On Sunday night at 8:00 p.m. EST, Elon Musk’s SpaceX launched the secretive Zuma satellite into space aboard its Falcon Heavy rocket from Cape Canaveral. However, less than a day later, the WSJ reports that the secretive spacecraft built by Northrop Grumman for the U.S. government military industrial complex, and worth billions “is presumed to be a total loss after it failed to reach orbit.”
Still no response from @northrop Grumman, the manufacturer of the Zuma satellite. They contracted the launch for a still-unknown government agency or branch of the military.
— Robin Seemangal (@nova_road) 8 January 2018
Peter B. de Selding, a reporter for Space Intel Report, first broke the story just after at 4:00 p.m. EST on Monday. In a tweet, his sources suggested that the “Zuma satellite from @northropgrumman may be dead in orbit after separation from @SpaceX Falcon 9.”
Zuma satellite from @northropgrumman may be dead in orbit after separation from @SpaceX Falcon 9, sources say. Info blackout renders any conclusion – launcher issue? Satellite-only issue? — impossible to draw. pic.twitter.com/KggCGNC5Si
— Peter B. de Selding (@pbdes) 8 January 2018
According to the WSJ, “lawmakers and congressional staffers from the Senate and the House have been briefed about the botched mission.” Meanwhile, the secret payload—code-named Zuma and launched from Florida on board a Falcon 9 rocket—is believed to have plummeted back into the atmosphere because it didn’t separate as planned from the upper part of the rocket.
Once the engine powering the rocket’s expendable second stage stops firing, whatever it is carrying is supposed to separate and proceed on its own trajectory. If a satellite isn’t set free at the right time or is damaged upon release, it can be dragged back toward earth.
It isn’t clear what job the satellite was intended to perform, or even which U.S. agency contracted for the satellite. As usual for classified launches, the information released by SpaceX before liftoff was bereft of details about the payload. A video broadcast Sunday night narrated by a SpaceX official didn’t provide any hint of problems, though the feed ended before the planned deployment of the satellite.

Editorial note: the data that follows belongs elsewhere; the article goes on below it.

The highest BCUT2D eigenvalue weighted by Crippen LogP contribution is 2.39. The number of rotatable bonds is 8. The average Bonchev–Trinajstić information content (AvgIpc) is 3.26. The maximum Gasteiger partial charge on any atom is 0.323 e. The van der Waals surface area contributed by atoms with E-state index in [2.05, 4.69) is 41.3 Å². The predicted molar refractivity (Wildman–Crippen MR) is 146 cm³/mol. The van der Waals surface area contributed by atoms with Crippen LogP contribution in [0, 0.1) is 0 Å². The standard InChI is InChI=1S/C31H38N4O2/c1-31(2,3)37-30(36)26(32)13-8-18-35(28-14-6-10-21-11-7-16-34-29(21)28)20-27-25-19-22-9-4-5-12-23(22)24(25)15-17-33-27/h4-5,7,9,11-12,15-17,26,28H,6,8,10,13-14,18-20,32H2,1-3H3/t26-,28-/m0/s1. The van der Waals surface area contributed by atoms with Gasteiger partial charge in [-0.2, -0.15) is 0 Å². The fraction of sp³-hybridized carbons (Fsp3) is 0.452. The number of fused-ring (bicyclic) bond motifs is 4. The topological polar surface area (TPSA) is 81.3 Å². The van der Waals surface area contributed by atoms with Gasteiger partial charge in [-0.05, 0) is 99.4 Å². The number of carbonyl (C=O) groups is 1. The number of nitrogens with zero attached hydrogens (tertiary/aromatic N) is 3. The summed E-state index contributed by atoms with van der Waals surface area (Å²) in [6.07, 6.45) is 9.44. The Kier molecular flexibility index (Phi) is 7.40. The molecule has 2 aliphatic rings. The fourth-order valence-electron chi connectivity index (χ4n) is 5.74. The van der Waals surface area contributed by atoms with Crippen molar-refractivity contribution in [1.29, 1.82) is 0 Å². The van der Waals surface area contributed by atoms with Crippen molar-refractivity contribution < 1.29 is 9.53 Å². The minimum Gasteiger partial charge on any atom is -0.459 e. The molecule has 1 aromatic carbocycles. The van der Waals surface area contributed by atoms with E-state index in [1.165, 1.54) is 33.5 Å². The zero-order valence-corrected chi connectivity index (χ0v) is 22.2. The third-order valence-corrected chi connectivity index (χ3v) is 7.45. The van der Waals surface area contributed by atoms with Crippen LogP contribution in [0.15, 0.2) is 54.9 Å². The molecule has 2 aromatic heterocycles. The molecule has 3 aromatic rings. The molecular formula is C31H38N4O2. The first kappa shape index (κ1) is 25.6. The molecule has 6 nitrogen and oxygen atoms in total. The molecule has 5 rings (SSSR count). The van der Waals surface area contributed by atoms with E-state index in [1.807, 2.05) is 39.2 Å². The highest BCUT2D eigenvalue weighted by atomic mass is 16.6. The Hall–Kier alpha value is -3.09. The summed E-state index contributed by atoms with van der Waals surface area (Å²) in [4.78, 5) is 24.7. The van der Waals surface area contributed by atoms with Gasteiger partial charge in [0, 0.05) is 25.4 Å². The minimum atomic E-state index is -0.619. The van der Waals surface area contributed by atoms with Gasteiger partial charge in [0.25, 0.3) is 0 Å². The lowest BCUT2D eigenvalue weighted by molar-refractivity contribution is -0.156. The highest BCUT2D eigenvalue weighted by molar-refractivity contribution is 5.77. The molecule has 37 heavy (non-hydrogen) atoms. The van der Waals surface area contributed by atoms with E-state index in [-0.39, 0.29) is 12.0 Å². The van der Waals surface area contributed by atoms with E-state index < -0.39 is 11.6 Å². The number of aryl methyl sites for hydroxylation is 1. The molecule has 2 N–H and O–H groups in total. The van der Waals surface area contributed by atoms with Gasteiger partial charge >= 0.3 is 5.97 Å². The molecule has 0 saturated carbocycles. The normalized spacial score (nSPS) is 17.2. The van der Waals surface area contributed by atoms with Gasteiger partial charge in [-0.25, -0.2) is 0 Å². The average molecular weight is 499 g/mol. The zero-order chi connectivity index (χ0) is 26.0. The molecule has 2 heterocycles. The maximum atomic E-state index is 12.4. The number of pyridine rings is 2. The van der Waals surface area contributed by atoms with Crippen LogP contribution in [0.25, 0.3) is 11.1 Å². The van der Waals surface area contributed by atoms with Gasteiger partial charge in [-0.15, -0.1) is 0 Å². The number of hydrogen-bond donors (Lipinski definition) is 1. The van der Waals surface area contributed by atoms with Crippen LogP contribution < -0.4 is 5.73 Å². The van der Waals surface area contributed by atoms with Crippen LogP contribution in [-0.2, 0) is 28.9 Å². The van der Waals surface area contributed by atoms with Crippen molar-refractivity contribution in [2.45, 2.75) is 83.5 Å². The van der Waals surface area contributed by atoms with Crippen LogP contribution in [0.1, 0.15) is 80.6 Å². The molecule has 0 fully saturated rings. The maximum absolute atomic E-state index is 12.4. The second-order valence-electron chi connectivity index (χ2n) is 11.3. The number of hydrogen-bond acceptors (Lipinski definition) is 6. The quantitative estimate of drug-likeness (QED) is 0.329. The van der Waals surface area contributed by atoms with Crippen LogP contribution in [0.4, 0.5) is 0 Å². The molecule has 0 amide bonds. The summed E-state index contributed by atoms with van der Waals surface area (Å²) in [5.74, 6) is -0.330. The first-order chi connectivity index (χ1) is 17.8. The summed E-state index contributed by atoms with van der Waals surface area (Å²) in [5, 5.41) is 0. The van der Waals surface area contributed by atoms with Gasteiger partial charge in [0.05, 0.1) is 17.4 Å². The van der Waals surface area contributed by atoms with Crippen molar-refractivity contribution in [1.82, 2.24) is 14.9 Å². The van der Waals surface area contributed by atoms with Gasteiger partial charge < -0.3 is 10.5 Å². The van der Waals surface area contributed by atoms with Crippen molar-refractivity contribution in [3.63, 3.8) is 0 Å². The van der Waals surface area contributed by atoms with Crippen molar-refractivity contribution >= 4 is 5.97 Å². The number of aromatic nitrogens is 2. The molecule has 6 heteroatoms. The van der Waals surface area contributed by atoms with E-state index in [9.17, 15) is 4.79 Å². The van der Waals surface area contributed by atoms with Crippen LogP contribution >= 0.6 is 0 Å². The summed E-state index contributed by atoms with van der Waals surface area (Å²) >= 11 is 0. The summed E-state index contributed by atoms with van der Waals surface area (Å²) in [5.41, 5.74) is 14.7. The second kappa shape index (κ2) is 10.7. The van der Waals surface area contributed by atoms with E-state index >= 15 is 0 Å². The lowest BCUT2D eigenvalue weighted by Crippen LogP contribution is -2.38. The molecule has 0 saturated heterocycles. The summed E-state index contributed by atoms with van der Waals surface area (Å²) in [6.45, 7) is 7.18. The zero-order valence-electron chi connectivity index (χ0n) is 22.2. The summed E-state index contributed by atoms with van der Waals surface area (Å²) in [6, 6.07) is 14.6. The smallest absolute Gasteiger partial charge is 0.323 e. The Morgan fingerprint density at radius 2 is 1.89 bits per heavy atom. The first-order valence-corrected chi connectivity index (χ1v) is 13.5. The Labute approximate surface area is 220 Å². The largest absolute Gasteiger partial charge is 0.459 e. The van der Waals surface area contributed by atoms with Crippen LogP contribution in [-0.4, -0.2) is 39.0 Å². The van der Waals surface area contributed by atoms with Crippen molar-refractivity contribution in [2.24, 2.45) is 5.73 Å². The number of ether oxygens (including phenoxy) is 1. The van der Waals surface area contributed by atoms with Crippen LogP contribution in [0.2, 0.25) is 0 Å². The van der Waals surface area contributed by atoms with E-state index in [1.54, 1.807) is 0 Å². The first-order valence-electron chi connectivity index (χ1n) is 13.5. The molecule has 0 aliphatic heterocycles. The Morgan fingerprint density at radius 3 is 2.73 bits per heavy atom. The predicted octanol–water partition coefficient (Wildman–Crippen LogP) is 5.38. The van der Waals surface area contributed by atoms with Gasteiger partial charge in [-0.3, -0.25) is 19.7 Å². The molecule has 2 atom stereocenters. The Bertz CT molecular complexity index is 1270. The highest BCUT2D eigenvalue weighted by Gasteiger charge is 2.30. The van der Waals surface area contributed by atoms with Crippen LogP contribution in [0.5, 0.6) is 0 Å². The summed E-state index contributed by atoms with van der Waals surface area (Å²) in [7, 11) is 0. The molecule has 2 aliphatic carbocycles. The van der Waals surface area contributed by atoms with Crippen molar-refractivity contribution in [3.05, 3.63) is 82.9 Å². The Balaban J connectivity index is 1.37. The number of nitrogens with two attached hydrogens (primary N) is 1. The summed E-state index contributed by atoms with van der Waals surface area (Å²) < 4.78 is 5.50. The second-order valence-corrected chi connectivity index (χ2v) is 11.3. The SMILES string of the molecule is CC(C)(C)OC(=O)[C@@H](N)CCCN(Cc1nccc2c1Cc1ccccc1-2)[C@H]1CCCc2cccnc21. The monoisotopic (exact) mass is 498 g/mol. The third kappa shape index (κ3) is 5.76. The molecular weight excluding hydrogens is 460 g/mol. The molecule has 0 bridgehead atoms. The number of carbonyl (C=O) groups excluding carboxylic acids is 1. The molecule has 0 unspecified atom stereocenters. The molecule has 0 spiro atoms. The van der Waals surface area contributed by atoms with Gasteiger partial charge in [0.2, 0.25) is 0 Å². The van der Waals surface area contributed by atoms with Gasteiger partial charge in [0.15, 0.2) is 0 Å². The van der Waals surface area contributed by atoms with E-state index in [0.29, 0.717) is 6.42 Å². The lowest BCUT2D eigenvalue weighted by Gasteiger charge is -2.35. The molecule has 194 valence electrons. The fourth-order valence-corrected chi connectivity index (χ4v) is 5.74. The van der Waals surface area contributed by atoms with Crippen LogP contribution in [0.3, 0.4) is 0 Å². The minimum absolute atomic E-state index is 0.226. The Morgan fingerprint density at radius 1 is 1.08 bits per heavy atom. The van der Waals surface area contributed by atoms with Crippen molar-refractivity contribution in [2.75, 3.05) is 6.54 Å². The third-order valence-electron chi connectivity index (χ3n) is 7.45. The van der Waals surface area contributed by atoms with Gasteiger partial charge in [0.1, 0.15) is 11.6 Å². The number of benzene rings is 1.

The WSJ admits that the lack of details about what occurred means that some possible alternate sequence of events other than a failed separation may have been the culprit. And since this is another Musk project/failure, which means the eccentric billionaire will certainly not be tweeting up a storm explaining what went wrong, we may not know the exact reason for the failure for some time.
As of Monday night, nearly 24 hours after the launch, uncertainty surrounded both the mission and the fate of the satellite, the WSJ reports. Notably, the Pentagon’s Strategic Command, which keeps track of all commercial, scientific and national-security satellites along with space debris, hadn’t updated its catalog of objects to reflect a new satellite circling the planet.
Neither Northrop Grumman Corp., which built the satellite, nor SpaceX, as Elon Musk’s space-transportation company is called, has shed light on what happened.
A Northrop Grumman spokesman said, “We cannot comment on classified missions.”
A SpaceX spokesman said: “We do not comment on missions of this nature, but as of right now reviews of the data indicate Falcon 9 performed nominally.” That terminology typically indicates that the rocket’s engines and navigation systems operated without glitches. The spokesman declined to elaborate.
What we do know, is that the secretive spy satellite was worth “billions”, which makes this the second billion-dollar satellite Musk has managed to lose up in two years; Facebook’s internet satellite was strapped on top of a Falcon 9 rocket, which it spontaneously blew up on the launch pad in September 2016.
The failure could be a major setback for SpaceX, since government contracts can tend to be extremely lucrative and taxpayers will now demand alternatives to the Musk venture. Further, the company faces fierce competition for ULA, operated by Boeing and Lockheed Martin, who will kick off its 2018 launch schedule with a Wednesday flight.
The failure also comes at a very sensitive time for SpaceX: Musk’s closely held company has projected ramping up its overall launch rate to more than 25 missions in 2018, from 18 in 2017, and is scheduled to start ferrying U.S. astronauts to the international space station before the end of the year.
Good luck to them all, because while Musk is certainly best known for his success, we can now add one more failure to the list.